Overall Rating: 7.0
Daniel turning into more diplomat than archaeologist is certainly entertaining to watch, but this show is most famous for introducing Dr. Rodney McKay (who we love despite hating...LOL) and David Hewlett to the world of Stargate.
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McKay is awesome. McKay is hilarious. We wish the gate writers had created other big-egoed scientists to compete with Carter and put them on display more often, but geeks duking it out over who has the longest intellectual penis are always hilarious to the sci-fi nerds watching the show. OK...I'm done gushing about McKay until we get to Season 8 and the launch of Stargate Atlantis (which we will also begin reviewing at the appropriate time). What's also awesome is that Carter is never interested in McKay romantically despite his stereotypical Hollywood social-savant flirting and their notable similarities. I think McKay would have wound up ticking me off, rather than being a favorite of mine if he'd blown up Carter's chances at being a strong female character with some cheesy fanboy wet dream love sequence. :)
As for the rest of this episode...we know Teal'c isn't going to suddenly disappear...so...again...no jeopardy can be found here. Just more blah blah blah from the NID and from Russia...and some amusing diplomatic moments between Daniel and Chekov. Oh...and Teal;c is also awesome...for walking out of his own near-death experience smiling because "I had my revenge on Tanith." Yep...that's Teal'c for ya (LOL). Beyond that...this is not a very interesting episode, sadly. They never did a good job explain what the NID thought it might gain from capturing and keeping a Goa'uld hostage, and as Maybourne now works on the outside, the repartee between he and Jack has gotten a bit stale. They resurrect it in two later episodes that put a fitting end to Maybourne's character arc, but this is easily the most boring episode in which he's been involved.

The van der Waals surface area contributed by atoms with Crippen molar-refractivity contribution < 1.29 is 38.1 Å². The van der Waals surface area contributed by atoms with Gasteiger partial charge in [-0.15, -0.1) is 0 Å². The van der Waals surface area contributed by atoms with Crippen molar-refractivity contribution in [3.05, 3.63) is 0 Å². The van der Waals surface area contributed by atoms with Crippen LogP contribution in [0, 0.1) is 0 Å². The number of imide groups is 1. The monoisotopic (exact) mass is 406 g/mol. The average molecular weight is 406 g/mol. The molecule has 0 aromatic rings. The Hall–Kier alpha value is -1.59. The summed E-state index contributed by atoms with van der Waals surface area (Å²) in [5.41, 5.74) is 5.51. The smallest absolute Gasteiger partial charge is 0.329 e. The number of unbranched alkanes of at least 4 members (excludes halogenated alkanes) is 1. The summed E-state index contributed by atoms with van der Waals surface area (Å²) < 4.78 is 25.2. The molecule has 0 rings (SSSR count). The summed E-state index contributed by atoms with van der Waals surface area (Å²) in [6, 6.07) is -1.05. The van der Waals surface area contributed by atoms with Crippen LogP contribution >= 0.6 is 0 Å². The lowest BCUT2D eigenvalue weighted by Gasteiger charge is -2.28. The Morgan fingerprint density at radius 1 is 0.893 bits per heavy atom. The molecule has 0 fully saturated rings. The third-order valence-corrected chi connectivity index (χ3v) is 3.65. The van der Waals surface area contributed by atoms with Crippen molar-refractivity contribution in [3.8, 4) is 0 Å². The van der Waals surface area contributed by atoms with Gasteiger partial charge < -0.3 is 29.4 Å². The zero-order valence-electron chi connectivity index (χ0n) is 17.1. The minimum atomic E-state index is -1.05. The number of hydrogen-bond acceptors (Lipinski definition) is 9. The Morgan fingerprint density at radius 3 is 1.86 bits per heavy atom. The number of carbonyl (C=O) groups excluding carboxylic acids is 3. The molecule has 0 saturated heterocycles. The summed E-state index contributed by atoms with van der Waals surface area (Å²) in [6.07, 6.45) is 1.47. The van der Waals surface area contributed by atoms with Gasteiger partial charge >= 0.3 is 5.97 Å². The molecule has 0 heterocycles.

Bonus half-point for creating the character for Rodney McKay. Otherwise...average script with an average score.
This episode does feature a very strong guest cast. David Hewlett (McKay) and Amanda Tapping worked well together as did Michael Shanks and Gary Chalk (Chekov)...as did RDA and Tom McBeath (Maybourne). Adrian Conrad was not at all convincing the first time and he's still not. But one beef in an otherwise good episode is a near-feature score.
Not really seeing much of a message to make note of other than the constant message in Gate cannon that trust in the military works only if people make every effort to hold to the notion that we don't leave our people behind.